Darts, D., Castro, J.C., Sinner, A., & Grauer, K. (2010). New media arts education: How community-based programs can reshape teaching and learning in the age of the web 2.0. In R.W. Sweeny (Ed.), Inter/Actions/Inter/Sections: Art education in a digital visual culture (80-90). Reston, VA: National Art Education Association.
DCTV (June, 2012). E Pluribus Unum [Video podcast]. Retrieved http://www.dctvny.org/youth/documentaries
Ersing, R. L. (2009). Building the capacity of youths through community cultural arts: A positive youth development perspective. Best Practices in Mental Health, 5(26), 43.
Grace, D. J. (2005). Media literacy: What, why, and how. Educational Perspectives,38(2), 5-8.
Houbolt, S. (2010). Youth arts: Creativity and art as a vehicle for youth development. Youth Studies Australia, 29(4), 46-52.
MediaSmarts (2013). MediaSmarts: Canada’s center for digital and media literacy. Retrieved from http://mediasmarts.ca/
Prensky, M. (2001). Digital natives, digital immigrants. On the Horizon, 9(5), 1–6.
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SKETCH (2013). SKETCH : Working arts for street involved and homeless youth. Retrieved from http://www.sketch.ca/
Stinson, A. (2009). A review of cultural art programs and outcomes for at-risk youths. Best Practices in Mental Health, 5, 10-25.
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Wright, R., John, L., Alaggia, R. & Sheel, J. (2006). Community-based arts program for youth in low-income communities: A multi-method evaluation. Child and Adolescent Social Work Journal, 23, 635- 652.
2nd Year, Art Education Major
Murals: Peace, Place and Identity
The collaborative mural activity was a very positive learning experience and provided these future-teachers with information to guide these them through similar endeavors. The murals acted as a creative exercise where one accepted and rejected ideas with respect.
ARTE 320 ‘Multi-Disciplinary Approaches to Art and Teaching’ is a second year course offered in Art Education at Concordia University that explores ideas surrounding collaboration and community. Our professor, Linda Szabad-Smyth, invited us to participate in an experiential learning activity that consisted of groups of students collaboratively creating murals. Linda prepared the class for this exercise by showing several examples of peace murals that were created in different places and we discussed the impact they had on their communities. We spoke about how these collaborative murals brought people together to create a message of peace. The purpose of the assignment was for us to experience first hand collaborative work and to have an understanding of how we can use this type of project as art educators in a community setting.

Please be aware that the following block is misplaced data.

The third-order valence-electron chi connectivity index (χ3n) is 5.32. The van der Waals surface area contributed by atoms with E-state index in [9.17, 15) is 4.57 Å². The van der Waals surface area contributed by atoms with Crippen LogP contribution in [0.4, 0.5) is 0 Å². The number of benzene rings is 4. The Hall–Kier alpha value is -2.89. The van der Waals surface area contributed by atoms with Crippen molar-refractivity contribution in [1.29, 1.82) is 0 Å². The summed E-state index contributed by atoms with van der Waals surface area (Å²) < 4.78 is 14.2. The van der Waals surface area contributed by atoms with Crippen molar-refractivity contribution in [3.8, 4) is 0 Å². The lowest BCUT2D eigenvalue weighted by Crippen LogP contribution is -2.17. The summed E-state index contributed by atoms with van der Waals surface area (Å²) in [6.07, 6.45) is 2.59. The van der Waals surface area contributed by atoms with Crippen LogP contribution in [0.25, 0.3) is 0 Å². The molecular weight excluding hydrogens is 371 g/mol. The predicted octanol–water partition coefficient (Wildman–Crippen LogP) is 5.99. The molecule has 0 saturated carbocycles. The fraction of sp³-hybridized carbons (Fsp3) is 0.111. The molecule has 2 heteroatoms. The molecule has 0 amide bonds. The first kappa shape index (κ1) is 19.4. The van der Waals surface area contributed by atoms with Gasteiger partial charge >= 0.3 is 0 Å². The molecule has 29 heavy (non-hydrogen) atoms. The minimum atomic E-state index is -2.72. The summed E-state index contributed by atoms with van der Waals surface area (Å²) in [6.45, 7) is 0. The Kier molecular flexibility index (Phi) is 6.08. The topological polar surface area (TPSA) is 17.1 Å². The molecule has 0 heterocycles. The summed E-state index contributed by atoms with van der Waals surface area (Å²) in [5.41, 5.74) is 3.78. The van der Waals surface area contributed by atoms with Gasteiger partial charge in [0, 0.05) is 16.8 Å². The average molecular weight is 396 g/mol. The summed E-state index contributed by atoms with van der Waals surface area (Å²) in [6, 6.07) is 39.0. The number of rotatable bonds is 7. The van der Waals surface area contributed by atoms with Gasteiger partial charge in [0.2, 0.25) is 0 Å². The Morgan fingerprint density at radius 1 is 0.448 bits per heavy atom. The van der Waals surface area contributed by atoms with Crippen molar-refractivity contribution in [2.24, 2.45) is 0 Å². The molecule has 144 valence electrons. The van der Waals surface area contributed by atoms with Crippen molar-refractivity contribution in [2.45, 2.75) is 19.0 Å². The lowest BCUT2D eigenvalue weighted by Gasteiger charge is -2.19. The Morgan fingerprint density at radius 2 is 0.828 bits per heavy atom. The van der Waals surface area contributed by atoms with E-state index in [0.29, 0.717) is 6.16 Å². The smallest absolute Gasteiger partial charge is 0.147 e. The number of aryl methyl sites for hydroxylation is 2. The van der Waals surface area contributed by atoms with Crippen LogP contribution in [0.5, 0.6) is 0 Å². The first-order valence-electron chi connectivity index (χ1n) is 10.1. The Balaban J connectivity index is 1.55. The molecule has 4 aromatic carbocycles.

Art has always been a part of human activity whether as an individual or collective expression, providing an expressive space where people can exchange and learn from and about one another (Anderson & Milbrandt, 2005). In order for us to experience making a collaborative work of art to gain a better understanding of one another, our class was divided into three groups of approximately seven students. We were given an hour and a half to complete a mural with the theme of Peace, place and identity. There were no restrictions for the size and materials of the mural, although the time constraint played a crucial role. It was exciting to see the result of this project. Each group described the creation of their distinct and unique mural, sharing with the class their collaborative creative process and role of their synergy in the completion of the mural. The first group, Spirits, used canvas and acrylic paints. Their chosen method was to start painting without any discussion of intention. Rather than in verbal communication, their process was based in intuitive consensus, as students started to paint animals on the canvas, taking turns. When one pre-service teacher began a section of the mural, another finished, as if all was meticulously planned. They created a nature scene with all types of animals and a unifying colour scheme, resulting in a cohesive aesthetic. This group designed an imaginary environment where all their identities could live peacefully in one place.